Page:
According to Sofia’s Center for Demographic Policies, by 2050 Bulgarians will be the country-third ethnic group, after Romas and Turks, and by 2100 their presence will be almost insignificant – 8 millions Romas, 1 million 500 thousands Turks, and 300 thousands Bulgarians.
It’s clear that whoever is interested in shaping Sofia’s internal affairs must deal with the ethnic revolution and find the instruments to conquer the favour of Romas: today’s persecuted and much-hated minority, tomorrow’s major ethnic group.
Only three countries have the instruments to play and win the Roma game: Romania, Russia, Turkey.
Romania hosts the Balkans-largest Roma community, composed by 2 – 4 million people, Russia and Turkey have a historic and deep-rooted presence in the peninsula.
Many Europe-based Romas share a common heritage: their ancestors were born in Romania and it’s no coincidence that the most spoken dialect among Roma peoples is the Romanian variant, be they live in Serbia or be they live in Italy.
Roma culture is already spreading in Romania and the hidden segregation is slowly expiring as their folklore, music, costums and traditions are melting with the Romanian ones. Furthermore, many Roma “royal families” are based in the country and have a kind of influence among their connationals.
Romania can use its strong cultural influence, but Russia and Turkey could do something else: to exploit Roma people’s endless segregation to make the chaos spread. In Russia’s case, the chaos would serve the purpose to weaken the Atlantic Alliance’s eastern periphery; in Turkey’s case, the chaos would be useful as it would facilitate the neo-ottoman penetration in the region.
Shortly: Roma’s anger can be wisely exploited to make them a dangerous fifth column with which set on fire entire countries and challenge the EU-US control over the region.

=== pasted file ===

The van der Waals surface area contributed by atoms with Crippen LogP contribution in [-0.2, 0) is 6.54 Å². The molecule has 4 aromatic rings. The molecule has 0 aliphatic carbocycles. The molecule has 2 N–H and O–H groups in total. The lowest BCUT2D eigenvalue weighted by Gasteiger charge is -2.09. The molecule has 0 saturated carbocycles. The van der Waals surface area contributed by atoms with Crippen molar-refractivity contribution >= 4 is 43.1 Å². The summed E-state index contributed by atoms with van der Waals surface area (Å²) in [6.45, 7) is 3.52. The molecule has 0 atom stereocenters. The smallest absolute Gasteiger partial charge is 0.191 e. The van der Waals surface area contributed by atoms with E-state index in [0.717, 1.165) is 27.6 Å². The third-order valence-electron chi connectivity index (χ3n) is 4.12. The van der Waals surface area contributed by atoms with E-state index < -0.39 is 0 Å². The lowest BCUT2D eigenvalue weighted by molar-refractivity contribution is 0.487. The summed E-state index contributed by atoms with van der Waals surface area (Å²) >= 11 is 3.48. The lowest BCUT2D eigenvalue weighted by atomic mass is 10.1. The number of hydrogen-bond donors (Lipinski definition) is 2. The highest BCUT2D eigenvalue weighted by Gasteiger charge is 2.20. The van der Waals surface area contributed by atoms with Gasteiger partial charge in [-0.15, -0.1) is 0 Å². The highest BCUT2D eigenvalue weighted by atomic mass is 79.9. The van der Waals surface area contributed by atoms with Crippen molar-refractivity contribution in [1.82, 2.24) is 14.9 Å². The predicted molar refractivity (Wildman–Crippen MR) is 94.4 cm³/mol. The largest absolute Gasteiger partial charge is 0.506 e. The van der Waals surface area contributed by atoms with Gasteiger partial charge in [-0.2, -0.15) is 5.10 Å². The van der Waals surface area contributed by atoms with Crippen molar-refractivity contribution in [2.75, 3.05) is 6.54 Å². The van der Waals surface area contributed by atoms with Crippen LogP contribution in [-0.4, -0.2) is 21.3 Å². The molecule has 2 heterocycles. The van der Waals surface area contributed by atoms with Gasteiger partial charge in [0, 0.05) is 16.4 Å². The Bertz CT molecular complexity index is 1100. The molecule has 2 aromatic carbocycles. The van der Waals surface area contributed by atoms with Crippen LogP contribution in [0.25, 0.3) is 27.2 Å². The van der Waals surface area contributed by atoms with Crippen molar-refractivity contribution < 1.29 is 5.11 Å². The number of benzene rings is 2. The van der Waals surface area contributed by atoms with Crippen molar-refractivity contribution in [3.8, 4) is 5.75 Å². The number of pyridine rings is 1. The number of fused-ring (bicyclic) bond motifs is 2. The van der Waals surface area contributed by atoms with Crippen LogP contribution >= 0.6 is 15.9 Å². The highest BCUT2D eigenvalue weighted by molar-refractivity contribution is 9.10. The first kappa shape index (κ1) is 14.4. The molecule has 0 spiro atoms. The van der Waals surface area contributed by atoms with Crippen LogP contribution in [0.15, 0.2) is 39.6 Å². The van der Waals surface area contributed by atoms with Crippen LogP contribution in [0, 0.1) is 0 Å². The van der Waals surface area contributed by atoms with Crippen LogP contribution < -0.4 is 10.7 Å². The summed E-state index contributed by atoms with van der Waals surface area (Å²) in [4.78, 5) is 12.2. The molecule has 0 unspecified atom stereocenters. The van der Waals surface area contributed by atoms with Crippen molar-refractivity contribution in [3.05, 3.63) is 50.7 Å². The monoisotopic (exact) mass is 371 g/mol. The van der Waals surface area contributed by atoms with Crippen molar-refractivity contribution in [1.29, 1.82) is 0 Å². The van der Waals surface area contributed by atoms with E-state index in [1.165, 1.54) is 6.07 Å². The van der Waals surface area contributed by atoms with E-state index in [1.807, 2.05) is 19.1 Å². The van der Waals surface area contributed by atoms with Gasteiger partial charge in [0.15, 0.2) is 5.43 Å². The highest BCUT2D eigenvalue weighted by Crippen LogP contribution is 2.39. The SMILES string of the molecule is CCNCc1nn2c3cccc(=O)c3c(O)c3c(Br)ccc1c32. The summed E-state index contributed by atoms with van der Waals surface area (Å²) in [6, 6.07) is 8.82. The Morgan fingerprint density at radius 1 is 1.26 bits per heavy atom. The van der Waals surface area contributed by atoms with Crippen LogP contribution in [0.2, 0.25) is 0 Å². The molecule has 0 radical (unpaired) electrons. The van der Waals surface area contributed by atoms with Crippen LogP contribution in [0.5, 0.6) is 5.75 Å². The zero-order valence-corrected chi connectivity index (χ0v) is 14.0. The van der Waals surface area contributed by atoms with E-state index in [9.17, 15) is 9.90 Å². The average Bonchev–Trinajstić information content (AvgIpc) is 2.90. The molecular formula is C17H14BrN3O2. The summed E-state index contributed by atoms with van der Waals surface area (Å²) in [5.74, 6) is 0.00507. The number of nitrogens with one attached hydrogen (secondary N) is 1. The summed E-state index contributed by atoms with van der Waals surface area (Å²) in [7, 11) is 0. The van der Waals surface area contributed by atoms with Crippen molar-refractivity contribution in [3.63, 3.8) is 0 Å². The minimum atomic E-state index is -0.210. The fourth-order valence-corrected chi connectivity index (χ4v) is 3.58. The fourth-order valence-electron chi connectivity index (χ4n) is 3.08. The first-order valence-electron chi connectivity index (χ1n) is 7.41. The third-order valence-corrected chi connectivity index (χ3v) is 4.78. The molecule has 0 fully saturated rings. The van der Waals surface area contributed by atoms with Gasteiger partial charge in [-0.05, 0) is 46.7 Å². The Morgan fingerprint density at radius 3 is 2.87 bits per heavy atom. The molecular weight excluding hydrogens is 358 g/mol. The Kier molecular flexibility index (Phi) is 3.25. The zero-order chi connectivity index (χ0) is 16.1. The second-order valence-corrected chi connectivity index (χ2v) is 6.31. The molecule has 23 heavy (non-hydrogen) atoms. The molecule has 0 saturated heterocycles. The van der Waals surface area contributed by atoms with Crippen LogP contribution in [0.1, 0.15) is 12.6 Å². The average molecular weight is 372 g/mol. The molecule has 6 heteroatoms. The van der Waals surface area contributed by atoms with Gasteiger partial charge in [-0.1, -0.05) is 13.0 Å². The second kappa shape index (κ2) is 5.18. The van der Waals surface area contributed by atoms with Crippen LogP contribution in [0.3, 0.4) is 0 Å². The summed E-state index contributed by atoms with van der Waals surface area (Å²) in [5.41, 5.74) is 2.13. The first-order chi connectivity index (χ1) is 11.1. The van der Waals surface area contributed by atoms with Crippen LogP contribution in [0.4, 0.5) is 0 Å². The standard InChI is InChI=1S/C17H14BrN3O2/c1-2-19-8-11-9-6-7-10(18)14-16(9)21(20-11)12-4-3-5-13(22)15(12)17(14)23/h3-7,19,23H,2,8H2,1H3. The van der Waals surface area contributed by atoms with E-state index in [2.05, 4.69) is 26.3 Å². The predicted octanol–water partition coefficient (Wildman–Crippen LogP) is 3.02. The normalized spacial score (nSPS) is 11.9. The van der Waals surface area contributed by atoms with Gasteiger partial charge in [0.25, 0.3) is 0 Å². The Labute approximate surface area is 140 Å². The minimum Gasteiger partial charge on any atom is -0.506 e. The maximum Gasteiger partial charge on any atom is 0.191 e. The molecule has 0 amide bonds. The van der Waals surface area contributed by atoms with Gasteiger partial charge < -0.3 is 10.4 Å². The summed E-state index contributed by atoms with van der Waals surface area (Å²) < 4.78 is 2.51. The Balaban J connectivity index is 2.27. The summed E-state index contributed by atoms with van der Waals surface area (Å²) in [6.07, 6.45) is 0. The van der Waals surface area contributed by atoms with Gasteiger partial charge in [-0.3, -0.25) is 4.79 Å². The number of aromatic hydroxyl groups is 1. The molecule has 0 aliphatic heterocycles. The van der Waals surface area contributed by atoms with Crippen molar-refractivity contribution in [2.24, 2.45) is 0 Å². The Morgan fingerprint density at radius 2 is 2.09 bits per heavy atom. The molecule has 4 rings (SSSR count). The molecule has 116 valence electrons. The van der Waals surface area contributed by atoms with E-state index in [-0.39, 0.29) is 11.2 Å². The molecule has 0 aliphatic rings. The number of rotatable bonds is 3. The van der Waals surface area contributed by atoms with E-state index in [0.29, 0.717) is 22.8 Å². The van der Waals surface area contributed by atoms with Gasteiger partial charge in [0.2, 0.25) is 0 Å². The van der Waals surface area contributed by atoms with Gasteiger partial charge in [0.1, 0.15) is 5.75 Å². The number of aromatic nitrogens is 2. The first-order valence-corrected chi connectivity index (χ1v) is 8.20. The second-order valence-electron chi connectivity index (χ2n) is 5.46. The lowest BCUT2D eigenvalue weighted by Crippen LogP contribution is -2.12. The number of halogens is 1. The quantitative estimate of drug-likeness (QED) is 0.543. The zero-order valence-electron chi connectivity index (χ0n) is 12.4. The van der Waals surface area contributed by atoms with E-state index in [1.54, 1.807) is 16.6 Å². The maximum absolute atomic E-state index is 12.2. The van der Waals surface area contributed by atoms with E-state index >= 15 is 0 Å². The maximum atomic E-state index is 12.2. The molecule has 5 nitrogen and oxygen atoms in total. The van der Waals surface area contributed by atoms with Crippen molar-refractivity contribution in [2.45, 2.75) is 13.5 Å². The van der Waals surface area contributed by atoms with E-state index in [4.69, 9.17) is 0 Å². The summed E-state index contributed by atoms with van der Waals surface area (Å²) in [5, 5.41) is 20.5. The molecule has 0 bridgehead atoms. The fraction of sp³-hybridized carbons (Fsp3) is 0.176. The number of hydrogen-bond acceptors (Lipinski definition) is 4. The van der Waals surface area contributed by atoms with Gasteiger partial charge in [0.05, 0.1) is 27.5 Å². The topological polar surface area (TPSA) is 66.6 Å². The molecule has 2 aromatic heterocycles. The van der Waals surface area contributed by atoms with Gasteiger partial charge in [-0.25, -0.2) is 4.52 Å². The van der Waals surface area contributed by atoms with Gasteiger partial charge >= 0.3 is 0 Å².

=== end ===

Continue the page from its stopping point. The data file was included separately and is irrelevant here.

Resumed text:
It’s only matter of a few decades until the time bomb to blow up. Some countries, like Hungary, are trying to grant Romas some forms of self-government but, again, this strategy can be weaponized: self-government is the first step towards autonomy, towards independence.
Whoever is interested in winning the game must make the effort to understand the Roma world and how to use their centuries-old condition of segregated minority to re-shape the regional geopolitical panorama.
It is mandatory to train Romani-speaking experts, to open and fund culture centres to revive Roma traditions, to fund non-governmental organizations involved in Roma-related issues, and so on.
The Roma card will hit severely the peninsula and have the potential to drive towards a new Balkanization in the above-mentioned countries. The EU tried to play the card, with the so-called Decade for Roma integration, but it ended unsuccessfully: they keep being largely excluded by the labour market and the basic public services, they keep having the highest rates of illiteracy, petty crimes, and sexual-transmitted infections, the host countries did nothing to improve their standards of living and racism and segregation increased.
The game is yet to be over, but the question is: who’s going to open the second and last half?